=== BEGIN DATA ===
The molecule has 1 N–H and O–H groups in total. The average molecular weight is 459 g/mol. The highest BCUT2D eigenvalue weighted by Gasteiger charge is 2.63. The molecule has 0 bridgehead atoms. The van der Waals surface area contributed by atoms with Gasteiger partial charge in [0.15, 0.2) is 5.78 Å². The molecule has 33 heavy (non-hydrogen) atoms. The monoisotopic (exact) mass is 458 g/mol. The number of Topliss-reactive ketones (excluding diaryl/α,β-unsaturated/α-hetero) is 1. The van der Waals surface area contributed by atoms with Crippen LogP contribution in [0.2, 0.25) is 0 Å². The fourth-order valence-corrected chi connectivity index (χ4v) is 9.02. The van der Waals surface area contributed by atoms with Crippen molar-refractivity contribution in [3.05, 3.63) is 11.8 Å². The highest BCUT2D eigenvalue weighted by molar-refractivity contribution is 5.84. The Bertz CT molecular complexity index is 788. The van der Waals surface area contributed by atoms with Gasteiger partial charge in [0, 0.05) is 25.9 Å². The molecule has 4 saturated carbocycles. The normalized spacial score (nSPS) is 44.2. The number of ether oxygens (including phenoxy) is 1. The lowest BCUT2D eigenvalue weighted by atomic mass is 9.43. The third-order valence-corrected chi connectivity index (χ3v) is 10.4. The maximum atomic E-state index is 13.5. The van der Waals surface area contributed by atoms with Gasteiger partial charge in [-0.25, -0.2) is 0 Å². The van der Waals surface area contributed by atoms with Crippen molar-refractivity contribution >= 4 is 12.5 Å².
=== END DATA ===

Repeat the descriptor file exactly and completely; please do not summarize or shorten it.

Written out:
The molecule has 1 N–H and O–H groups in total. The average molecular weight is 459 g/mol. The highest BCUT2D eigenvalue weighted by Gasteiger charge is 2.63. The molecule has 0 bridgehead atoms. The van der Waals surface area contributed by atoms with Gasteiger partial charge in [0.15, 0.2) is 5.78 Å². The molecule has 33 heavy (non-hydrogen) atoms. The monoisotopic (exact) mass is 458 g/mol. The number of Topliss-reactive ketones (excluding diaryl/α,β-unsaturated/α-hetero) is 1. The van der Waals surface area contributed by atoms with Crippen LogP contribution in [0.2, 0.25) is 0 Å². The fourth-order valence-corrected chi connectivity index (χ4v) is 9.02. The van der Waals surface area contributed by atoms with Crippen molar-refractivity contribution in [3.05, 3.63) is 11.8 Å². The highest BCUT2D eigenvalue weighted by molar-refractivity contribution is 5.84. The Bertz CT molecular complexity index is 788. The van der Waals surface area contributed by atoms with Gasteiger partial charge in [0, 0.05) is 25.9 Å². The molecule has 4 saturated carbocycles. The normalized spacial score (nSPS) is 44.2. The number of ether oxygens (including phenoxy) is 1. The lowest BCUT2D eigenvalue weighted by atomic mass is 9.43. The third-order valence-corrected chi connectivity index (χ3v) is 10.4. The maximum atomic E-state index is 13.5. The van der Waals surface area contributed by atoms with Gasteiger partial charge in [-0.25, -0.2) is 0 Å². The van der Waals surface area contributed by atoms with Crippen molar-refractivity contribution >= 4 is 12.5 Å².